Here is a set of Lobby Cards from It Came from Beneath the Sea (1955), featuring special effects by Ray Harryhausen. Lobby Cards were 11" x 14" posters that came in sets of 8. As the name implies, they were most often displayed in movie theater lobbies, to advertise current or coming attractions.
The Valley of Gwangi - Comic Book
Here are a few images from The Valley of Gwangi, a comic book adaptation of the 1969 Ray Harryhausen dinosaur movie, as published by Dell Comics.
The Valley of Gwangi - Lobby Card Set
Here is a set of Lobby Cards from The Valley of Gwangi (1969), featuring visual effects by Ray Harryhausen. Lobby Cards were 11" x 14" posters that came in sets of 8. As the name implies, they were most often displayed in movie theater lobbies, to advertise current or coming attractions.
7th Voyage of Sinbad - Lobby Cards
Here are a few Lobby Cards from The 7th Voyage of Sinbad (1958). Lobby Cards were 11" x 14" posters that came in sets of 8. As the name implies, they were most often displayed in movie theater lobbies, to advertise current or coming attractions.
The 7th Voyage of Sinbad - British Color Still Set
Here is a set of British "Front of House" color stills from Columbia Pictures' The 7th Voyage of Sinbad (1958), featuring visual effects by Ray Harryhausen.
The 3 Worlds of Gulliver - Color Still Set
Here is a set of color stills from Columbia Pictures' The 3 Worlds of Gulliver (1960). For certain prestigious color productions, studios would send out sets of color stills as promotional material.
20 Million Miles to Earth - Lobby Cards
Here are a few Lobby Cards from 20 Million Miles to Earth (1957). Lobby Cards were 11" x 14" posters that came in sets of 8. As the name implies, they were most often displayed in movie theater lobbies, to advertise current or coming attractions.
Mysterious Island (1961) - Lobby Card Set
Here is a set of Lobby Cards from Columbia's Mysterious Island (1961), featuring special effects by Ray Harryhausen. Lobby Cards were 11" x 14" posters that came in sets of 8. As the name implies, they were most often displayed in movie theater lobbies, to advertise current or coming attractions.
The 7th Voyage of Sinbad - Color Still Set
Here is a set of color stills from Columbia Pictures' The 7th Voyage of Sinbad (1958). For certain prestigious color productions, studios would send out sets of color stills as promotional material.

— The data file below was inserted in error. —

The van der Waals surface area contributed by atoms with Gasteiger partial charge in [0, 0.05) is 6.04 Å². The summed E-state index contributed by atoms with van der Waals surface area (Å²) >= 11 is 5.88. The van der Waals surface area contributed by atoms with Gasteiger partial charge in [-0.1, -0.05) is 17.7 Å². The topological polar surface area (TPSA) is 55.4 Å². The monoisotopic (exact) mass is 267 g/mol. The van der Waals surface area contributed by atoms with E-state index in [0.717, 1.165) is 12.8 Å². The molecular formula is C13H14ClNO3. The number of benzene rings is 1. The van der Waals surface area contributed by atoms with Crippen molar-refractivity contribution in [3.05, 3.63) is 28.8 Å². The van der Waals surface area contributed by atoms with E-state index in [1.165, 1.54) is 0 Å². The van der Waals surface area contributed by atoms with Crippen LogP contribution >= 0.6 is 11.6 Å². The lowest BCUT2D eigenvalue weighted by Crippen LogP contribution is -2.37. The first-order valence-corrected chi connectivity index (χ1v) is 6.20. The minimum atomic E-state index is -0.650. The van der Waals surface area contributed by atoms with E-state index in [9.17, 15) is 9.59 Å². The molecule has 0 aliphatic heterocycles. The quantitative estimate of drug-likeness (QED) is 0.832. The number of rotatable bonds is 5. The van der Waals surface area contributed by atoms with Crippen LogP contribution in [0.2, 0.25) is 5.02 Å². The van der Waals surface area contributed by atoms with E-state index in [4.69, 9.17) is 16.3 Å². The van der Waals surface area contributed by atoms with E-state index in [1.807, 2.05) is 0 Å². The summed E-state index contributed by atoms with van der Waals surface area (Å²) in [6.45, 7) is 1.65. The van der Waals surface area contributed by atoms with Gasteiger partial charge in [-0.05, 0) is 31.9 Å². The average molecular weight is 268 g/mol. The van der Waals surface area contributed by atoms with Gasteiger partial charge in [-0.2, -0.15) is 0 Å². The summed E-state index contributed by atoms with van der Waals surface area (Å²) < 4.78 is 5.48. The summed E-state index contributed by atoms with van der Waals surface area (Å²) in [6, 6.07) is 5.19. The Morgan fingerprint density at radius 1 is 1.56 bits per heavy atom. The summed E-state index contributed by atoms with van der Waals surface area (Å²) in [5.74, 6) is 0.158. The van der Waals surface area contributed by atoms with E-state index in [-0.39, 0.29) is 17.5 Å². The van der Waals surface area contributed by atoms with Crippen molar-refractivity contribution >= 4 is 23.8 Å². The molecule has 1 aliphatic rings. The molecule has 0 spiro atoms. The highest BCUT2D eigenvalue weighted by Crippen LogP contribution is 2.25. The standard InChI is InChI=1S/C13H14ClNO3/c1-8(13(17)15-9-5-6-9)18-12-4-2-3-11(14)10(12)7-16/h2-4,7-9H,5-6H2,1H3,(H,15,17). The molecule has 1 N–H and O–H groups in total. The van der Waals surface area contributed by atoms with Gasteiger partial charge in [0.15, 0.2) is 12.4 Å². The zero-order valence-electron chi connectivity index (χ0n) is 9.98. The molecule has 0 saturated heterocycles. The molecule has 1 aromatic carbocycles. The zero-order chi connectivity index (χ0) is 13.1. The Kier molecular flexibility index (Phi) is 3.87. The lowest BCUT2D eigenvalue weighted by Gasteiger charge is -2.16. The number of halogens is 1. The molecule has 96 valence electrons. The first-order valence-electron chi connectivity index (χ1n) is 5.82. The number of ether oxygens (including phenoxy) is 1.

First Men IN the Moon - Lobby Cards
Here are a few lobby cards from First Men IN the Moon (1964). Lobby Cards were 11" x 14" posters that came in sets of 8. As the name implies, they were most often displayed in movie theater lobbies, to advertise current or coming attractions.
3 Worlds of Gulliver - Lobby Card
Here is a Lobby Card from 3 Worlds of Gulliver (1960). Lobby Cards were 11" x 14" posters that came in sets of 8. As the name implies, they were most often displayed in movie theater lobbies, to advertise current or coming attractions.
The 3 Worlds of Gulliver - Movie Tie-In Novel
Here is the 1960 movie tie-in edition of The 3 Worlds of Gulliver (Gulliver's Travels) by Jonathan Swift.
The Animal World - Lobby Cards
Here are a few Lobby Cards from The Animal World (1956). Lobby Cards were 11" x 14" posters that came in sets of 8. As the name implies, they were most often displayed in movie theater lobbies, to advertise current or coming attractions.

Videos

Movie Clip

Mysterious Island (1961) — (Movie Clip) Wherever The Wind Takes Us With the Confederacy in collapse, Union POW’s Capt. Harding, Neb and hesitant Brown (Michael Craig, Dan Jackson, Michael Callan), with reporter Spilitt (Gary Merrill) escape in an observation balloon, with a confederate deserter (Percy Herbert) by accident, special effects by Ray Harryhausen, with his regular producer partner Charles H. Schneer, in the best-financed version of the Jules Verne novel, Mysterious Island, 1961.